“The Tendai Dharma Center serves a number of smaller local groups. At the Dharma Center we have retreats, study groups, and training for those seeking to ordain. At the local groups, people meet on a weekly or monthly basis to practice together,” she says.
Born Pia Trans in 1964, Rev. Shomon does not seem to feel that her tale is extraordinary. Indeed, her journey to ordination was quite natural for her: “Back in 1987 I went to school with a Buddhist monk, who introduced me to Buddhism. My interest grew over time, and at some point around the year 2000, my brother got involved with the Soka Gakkai movement. I was introduced to their specific kind of Buddhism, and then moved on to more traditional forms.”
She believes that most people in Denmark are looking for a more “contemplative” or meditation-based practice, paralleling the predominant interest in Buddhism in the Anglophone world, and that the more traditional practices of Tendai, such as the rituals and mantras, need to be introduced very carefully. In 2006, she took ordination as a temple assistant (doshu tokudo) to Monshin Paul Naamon, head priest (jushoku) of Jiunzan Tendai-ji, the temple of the Tendai Buddhist Institute in Canaan, New York State (he is also secretary general of the Tendai-shu North America District)—“I traveled [from Denmark] to see him for three weeks every year from 2005 to 2012. The past couple of years I’ve only met with him once, in Japan.”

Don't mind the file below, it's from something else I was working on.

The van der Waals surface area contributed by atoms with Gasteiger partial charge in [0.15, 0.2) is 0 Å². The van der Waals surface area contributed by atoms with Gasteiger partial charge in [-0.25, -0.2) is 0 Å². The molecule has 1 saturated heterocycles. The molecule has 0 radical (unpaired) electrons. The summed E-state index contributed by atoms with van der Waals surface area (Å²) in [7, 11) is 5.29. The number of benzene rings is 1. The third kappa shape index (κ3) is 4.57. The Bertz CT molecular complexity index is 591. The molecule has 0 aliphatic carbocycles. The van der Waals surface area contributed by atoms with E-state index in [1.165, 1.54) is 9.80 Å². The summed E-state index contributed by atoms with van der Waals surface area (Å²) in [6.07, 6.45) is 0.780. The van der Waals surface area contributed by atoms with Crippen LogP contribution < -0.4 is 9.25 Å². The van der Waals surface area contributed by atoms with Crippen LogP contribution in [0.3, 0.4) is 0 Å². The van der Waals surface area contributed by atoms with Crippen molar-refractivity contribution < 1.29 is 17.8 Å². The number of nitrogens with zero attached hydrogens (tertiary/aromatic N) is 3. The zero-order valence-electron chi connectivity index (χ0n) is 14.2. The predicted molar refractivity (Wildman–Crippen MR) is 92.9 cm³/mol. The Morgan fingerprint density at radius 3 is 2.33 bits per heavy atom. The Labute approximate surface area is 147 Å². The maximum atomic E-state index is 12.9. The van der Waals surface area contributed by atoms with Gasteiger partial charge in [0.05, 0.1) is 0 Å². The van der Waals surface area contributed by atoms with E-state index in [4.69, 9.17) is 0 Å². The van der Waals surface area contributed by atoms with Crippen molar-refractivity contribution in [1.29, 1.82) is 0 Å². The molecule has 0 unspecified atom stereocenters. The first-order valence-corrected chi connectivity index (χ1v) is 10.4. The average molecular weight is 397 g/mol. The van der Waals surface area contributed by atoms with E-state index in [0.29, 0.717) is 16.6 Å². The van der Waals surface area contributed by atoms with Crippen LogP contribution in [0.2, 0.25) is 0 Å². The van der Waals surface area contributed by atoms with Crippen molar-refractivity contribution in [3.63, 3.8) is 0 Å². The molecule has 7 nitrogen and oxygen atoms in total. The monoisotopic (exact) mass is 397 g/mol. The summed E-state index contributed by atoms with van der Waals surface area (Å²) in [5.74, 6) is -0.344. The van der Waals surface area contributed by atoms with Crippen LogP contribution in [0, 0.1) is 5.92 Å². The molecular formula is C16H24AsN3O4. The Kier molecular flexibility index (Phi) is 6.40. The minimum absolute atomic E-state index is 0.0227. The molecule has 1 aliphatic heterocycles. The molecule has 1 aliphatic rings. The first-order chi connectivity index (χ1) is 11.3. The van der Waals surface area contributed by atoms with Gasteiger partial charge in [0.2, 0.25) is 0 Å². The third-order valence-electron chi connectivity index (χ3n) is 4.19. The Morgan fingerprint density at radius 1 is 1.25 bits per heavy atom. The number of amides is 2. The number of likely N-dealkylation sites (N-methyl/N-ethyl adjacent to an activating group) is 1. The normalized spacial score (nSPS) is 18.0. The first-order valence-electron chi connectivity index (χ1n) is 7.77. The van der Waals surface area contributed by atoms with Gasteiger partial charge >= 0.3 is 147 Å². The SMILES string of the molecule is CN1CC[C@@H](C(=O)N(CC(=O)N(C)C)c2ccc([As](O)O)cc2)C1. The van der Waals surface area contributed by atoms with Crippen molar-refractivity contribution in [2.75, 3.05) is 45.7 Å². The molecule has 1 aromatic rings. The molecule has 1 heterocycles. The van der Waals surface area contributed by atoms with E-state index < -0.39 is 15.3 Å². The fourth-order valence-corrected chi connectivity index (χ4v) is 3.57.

“It was an easy decision to undergo full ordination as there was no Tendai sangha in Denmark when I started. Someone clearly had to go through the training, and I had the time (and the inclination) to do it,” she says. On 23 October 2010, 30 Japanese monks traveled to Canaan to oversee her full ordination with five monks at the Tendai Buddhist Institute. It was officiated by Venerable Komori Shukei, an envoy from Enryaku-ji in Japan. Enryaku-ji sits on Mount Hiei and is the Tendai school’s temple headquarters.
“My teacher, Monshin Naamon of the Tendai Buddhist Institute, has always supported me, as has my family, especially my husband, who took over for me at home when I had to go overseas for training. Obviously it has been difficult from time to time, learning Buddhism in a foreign language [Japanese]—but my teacher has been very helpful,” says Rev. Shomon. Having studied Tendai in the United States, she was expecting some cultural challenges in dealing with Tendai when she went for training in Japan. “But it has all been very easy,” she concedes.